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JDK-4113483 : javadoc tool: Implement a public way to invoke javadoc from within java

Details
Type:
Enhancement
Submit Date:
1998-02-19
Status:
Closed
Updated Date:
2014-05-05
Project Name:
JDK
Resolved Date:
2000-03-10
Component:
tools
OS:
windows_nt,generic
Sub-Component:
javadoc(tool)
CPU:
x86,generic
Priority:
P4
Resolution:
Fixed
Affected Versions:
1.2.0
Fixed Versions:
1.4.0 (beta)

Related Reports

Sub Tasks

Description
Name: rm29839			Date: 02/19/98

The doclet API makes possible a new class of
tools and it would be easier and cleaner if there
was a published way of invoking the javadoc program
from within a java program (without having to exec
it, yuck.) I'm guessing, based on looking at the
120b2 classes.zip that it's probably just a 
question of invoking

 sun.tools.javadoc.Main.main(...)

But if you guys published that as one line of the
doclet API documentation it would make using it
complete righteous as opposed to slightly kludgy.
(Review ID: 25090)
======================================================================

See public summary for full description of problem and resolution.
robert.field@Eng 2000-03-01

                                    

Comments
CONVERTED DATA

BugTraq+ Release Management Values

COMMIT TO FIX:
generic
merlin-beta

FIXED IN:
merlin-beta

INTEGRATED IN:
merlin-beta

VERIFIED IN:
merlin-rc1


                                     
2004-06-14
PUBLIC COMMENTS

Add a programmatic interface to the javadoc tool.  Interface
is in com.sun.tools.javadoc.Main - details below.
However, once there is a programmatic interface, that interface
can be called multiple times in one run - as a result the
javadoc tool and the standard doclet must be made re-entrant.

--------------

public static void main(java.lang.String[] args)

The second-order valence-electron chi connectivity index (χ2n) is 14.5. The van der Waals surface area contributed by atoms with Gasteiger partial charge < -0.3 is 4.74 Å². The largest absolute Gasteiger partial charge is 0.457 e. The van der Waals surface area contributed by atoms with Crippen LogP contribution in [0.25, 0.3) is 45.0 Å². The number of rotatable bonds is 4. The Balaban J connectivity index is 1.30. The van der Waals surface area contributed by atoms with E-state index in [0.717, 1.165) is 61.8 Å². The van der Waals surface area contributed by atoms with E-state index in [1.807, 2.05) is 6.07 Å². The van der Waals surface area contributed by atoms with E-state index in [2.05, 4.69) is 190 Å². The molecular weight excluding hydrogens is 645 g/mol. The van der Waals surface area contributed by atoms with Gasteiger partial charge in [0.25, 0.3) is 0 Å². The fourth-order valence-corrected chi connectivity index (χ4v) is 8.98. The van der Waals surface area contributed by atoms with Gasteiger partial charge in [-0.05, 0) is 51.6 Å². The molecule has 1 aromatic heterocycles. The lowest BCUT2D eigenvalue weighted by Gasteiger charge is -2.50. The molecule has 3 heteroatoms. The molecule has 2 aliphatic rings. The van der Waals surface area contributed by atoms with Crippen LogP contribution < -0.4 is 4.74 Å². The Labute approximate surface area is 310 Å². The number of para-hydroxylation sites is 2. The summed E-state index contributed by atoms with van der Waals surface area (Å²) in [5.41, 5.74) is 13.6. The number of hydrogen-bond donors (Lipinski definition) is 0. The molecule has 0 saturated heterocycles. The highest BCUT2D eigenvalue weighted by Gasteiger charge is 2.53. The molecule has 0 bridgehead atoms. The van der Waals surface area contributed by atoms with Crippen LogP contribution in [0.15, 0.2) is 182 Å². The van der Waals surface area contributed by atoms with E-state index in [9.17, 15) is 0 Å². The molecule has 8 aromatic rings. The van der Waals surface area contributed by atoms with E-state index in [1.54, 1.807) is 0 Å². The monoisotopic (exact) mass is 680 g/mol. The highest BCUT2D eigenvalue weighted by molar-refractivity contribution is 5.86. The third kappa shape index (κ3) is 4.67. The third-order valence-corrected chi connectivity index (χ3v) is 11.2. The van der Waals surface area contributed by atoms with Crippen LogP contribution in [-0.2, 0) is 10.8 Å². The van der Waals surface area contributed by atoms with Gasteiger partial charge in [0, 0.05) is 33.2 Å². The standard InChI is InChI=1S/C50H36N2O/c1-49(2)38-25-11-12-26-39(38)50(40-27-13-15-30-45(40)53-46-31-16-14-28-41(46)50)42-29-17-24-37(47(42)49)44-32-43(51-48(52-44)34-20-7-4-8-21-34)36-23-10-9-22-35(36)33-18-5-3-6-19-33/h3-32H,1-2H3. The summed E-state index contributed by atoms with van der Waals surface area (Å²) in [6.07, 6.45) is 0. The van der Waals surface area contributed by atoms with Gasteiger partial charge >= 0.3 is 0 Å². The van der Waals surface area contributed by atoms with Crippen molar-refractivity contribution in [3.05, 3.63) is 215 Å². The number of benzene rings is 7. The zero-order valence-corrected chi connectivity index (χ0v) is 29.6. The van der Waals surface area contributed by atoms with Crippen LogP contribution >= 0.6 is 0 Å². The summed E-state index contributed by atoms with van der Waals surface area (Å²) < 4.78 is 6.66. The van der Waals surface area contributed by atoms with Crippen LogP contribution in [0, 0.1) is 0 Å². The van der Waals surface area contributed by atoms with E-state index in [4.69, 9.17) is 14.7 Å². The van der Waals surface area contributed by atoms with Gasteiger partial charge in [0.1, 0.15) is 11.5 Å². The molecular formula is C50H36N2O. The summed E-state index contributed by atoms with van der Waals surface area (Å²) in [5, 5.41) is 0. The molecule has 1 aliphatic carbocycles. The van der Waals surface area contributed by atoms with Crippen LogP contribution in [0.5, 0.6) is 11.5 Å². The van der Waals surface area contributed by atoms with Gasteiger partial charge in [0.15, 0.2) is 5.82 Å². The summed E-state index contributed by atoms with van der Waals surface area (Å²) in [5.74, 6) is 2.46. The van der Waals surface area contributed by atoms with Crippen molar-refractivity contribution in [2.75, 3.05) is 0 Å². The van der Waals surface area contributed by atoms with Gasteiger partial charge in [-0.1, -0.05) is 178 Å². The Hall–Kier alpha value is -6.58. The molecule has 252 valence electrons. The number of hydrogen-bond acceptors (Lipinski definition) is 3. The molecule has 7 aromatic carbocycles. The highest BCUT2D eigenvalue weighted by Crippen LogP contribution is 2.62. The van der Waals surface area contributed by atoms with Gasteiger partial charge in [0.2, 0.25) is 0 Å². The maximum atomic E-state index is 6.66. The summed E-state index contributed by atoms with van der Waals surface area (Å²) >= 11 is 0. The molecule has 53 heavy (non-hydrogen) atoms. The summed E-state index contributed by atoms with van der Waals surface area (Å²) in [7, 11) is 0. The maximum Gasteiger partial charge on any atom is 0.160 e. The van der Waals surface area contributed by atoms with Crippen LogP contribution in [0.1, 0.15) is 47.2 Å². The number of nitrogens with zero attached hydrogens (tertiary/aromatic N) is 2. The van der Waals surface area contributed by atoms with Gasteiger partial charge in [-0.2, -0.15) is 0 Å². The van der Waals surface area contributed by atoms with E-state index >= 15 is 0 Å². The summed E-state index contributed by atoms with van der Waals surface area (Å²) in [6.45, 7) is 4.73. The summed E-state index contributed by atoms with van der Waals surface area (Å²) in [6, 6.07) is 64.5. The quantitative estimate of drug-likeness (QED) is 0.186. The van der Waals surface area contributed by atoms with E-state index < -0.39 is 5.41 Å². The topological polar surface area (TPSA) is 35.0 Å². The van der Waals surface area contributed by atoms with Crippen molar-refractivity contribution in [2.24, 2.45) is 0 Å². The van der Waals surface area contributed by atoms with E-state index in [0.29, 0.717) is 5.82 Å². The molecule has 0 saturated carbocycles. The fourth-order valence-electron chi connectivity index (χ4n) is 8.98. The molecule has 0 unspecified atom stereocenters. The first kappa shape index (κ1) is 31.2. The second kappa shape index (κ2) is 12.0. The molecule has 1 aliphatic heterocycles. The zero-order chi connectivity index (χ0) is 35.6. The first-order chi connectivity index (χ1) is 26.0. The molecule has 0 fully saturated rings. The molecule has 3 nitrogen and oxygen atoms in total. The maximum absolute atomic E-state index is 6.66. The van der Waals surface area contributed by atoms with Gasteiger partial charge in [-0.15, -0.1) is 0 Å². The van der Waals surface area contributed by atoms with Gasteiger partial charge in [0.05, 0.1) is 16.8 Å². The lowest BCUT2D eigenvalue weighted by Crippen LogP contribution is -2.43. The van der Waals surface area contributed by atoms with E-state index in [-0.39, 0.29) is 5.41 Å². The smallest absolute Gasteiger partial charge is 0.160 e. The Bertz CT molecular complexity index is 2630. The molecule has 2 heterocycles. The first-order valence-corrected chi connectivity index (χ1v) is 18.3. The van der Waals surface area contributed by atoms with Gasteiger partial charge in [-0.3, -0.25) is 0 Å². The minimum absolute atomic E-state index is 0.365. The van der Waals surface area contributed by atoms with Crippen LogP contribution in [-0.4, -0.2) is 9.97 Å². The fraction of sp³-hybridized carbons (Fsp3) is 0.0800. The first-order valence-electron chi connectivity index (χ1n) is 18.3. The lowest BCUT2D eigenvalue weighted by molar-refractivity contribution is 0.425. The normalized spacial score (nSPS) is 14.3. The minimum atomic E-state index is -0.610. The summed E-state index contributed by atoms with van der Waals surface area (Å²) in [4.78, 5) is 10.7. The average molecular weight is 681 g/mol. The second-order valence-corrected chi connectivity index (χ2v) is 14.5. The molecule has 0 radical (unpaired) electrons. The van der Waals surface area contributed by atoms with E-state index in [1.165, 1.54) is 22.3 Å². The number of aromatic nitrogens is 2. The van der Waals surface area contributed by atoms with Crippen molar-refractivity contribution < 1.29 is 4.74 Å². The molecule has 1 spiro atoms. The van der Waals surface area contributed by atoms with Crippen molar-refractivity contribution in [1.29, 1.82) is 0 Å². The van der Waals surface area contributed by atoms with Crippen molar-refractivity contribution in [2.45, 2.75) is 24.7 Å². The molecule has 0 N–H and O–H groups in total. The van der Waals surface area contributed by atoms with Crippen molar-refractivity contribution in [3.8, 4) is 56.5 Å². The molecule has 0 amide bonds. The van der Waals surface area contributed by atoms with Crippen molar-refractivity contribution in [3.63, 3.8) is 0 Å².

Command line interface.
      Parameters:
            args - The command line parameters.


public static int execute(java.lang.String[] args)

      Programmatic interface.
      Parameters:
            args - The command line parameters.
      Returns:
            The return code.

public static int execute(java.lang.String programName,
                          java.lang.String[] args)

      Programmatic interface.
      Parameters:
            programName - Name of the program (for error messages).
            args - The command line parameters.
      Returns:
            The return code.


public static int execute(java.lang.String programName,
                          java.lang.String defaultDocletClassName,
                          java.lang.String[] args)

      Programmatic interface.
      Parameters:
            programName - Name of the program (for error messages).
            defaultDocletClassName - Fully qualified class name.
            args - The command line parameters.
      Returns:
            The return code.


public static int execute(java.lang.String programName,
                          java.io.PrintWriter errWriter,
                          java.io.PrintWriter warnWriter,
                          java.io.PrintWriter noticeWriter,
                          java.lang.String defaultDocletClassName,
                          java.lang.String[] args)

      Programmatic interface.
      Parameters: